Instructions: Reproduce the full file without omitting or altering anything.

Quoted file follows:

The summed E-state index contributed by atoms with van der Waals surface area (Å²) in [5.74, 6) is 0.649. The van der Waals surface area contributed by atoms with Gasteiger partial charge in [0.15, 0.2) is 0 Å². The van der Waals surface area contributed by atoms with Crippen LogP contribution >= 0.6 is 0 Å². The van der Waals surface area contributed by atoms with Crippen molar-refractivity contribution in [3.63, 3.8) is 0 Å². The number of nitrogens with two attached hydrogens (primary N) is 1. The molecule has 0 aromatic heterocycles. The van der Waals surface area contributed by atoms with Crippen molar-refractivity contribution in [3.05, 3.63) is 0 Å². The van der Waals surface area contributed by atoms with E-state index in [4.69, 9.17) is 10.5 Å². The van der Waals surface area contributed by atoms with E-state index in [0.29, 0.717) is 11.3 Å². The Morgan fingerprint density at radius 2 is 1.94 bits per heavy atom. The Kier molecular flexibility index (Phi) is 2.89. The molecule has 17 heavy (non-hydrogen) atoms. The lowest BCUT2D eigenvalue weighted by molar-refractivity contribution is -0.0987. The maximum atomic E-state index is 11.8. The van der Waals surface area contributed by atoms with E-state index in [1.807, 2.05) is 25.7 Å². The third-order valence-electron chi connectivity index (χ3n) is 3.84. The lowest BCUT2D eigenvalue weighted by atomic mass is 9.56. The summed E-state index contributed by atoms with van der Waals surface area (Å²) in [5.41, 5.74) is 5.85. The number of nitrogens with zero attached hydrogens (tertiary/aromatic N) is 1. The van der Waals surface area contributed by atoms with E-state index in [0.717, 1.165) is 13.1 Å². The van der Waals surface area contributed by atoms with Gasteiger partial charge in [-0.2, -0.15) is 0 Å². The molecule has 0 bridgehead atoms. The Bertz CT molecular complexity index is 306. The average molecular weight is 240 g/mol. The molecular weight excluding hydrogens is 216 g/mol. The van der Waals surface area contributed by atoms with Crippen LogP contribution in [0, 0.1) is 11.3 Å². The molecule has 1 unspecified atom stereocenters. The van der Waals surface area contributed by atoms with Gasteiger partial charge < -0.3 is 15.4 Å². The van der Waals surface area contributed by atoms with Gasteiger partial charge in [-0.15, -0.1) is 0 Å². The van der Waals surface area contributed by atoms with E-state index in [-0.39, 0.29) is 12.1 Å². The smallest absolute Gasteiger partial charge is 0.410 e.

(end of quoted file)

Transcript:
The summed E-state index contributed by atoms with van der Waals surface area (Å²) in [5.74, 6) is 0.649. The van der Waals surface area contributed by atoms with Gasteiger partial charge in [0.15, 0.2) is 0 Å². The van der Waals surface area contributed by atoms with Crippen LogP contribution >= 0.6 is 0 Å². The van der Waals surface area contributed by atoms with Crippen molar-refractivity contribution in [3.63, 3.8) is 0 Å². The number of nitrogens with two attached hydrogens (primary N) is 1. The molecule has 0 aromatic heterocycles. The van der Waals surface area contributed by atoms with Crippen molar-refractivity contribution in [3.05, 3.63) is 0 Å². The van der Waals surface area contributed by atoms with E-state index in [4.69, 9.17) is 10.5 Å². The van der Waals surface area contributed by atoms with E-state index in [0.29, 0.717) is 11.3 Å². The Morgan fingerprint density at radius 2 is 1.94 bits per heavy atom. The Kier molecular flexibility index (Phi) is 2.89. The molecule has 17 heavy (non-hydrogen) atoms. The lowest BCUT2D eigenvalue weighted by molar-refractivity contribution is -0.0987. The maximum atomic E-state index is 11.8. The van der Waals surface area contributed by atoms with E-state index in [1.807, 2.05) is 25.7 Å². The third-order valence-electron chi connectivity index (χ3n) is 3.84. The lowest BCUT2D eigenvalue weighted by atomic mass is 9.56. The summed E-state index contributed by atoms with van der Waals surface area (Å²) in [5.41, 5.74) is 5.85. The number of nitrogens with zero attached hydrogens (tertiary/aromatic N) is 1. The van der Waals surface area contributed by atoms with E-state index in [0.717, 1.165) is 13.1 Å². The van der Waals surface area contributed by atoms with Gasteiger partial charge in [-0.2, -0.15) is 0 Å². The molecule has 0 bridgehead atoms. The Bertz CT molecular complexity index is 306. The average molecular weight is 240 g/mol. The molecular weight excluding hydrogens is 216 g/mol. The van der Waals surface area contributed by atoms with Crippen LogP contribution in [0, 0.1) is 11.3 Å². The molecule has 1 unspecified atom stereocenters. The van der Waals surface area contributed by atoms with Gasteiger partial charge < -0.3 is 15.4 Å². The van der Waals surface area contributed by atoms with Gasteiger partial charge in [-0.15, -0.1) is 0 Å². The van der Waals surface area contributed by atoms with E-state index in [-0.39, 0.29) is 12.1 Å². The smallest absolute Gasteiger partial charge is 0.410 e.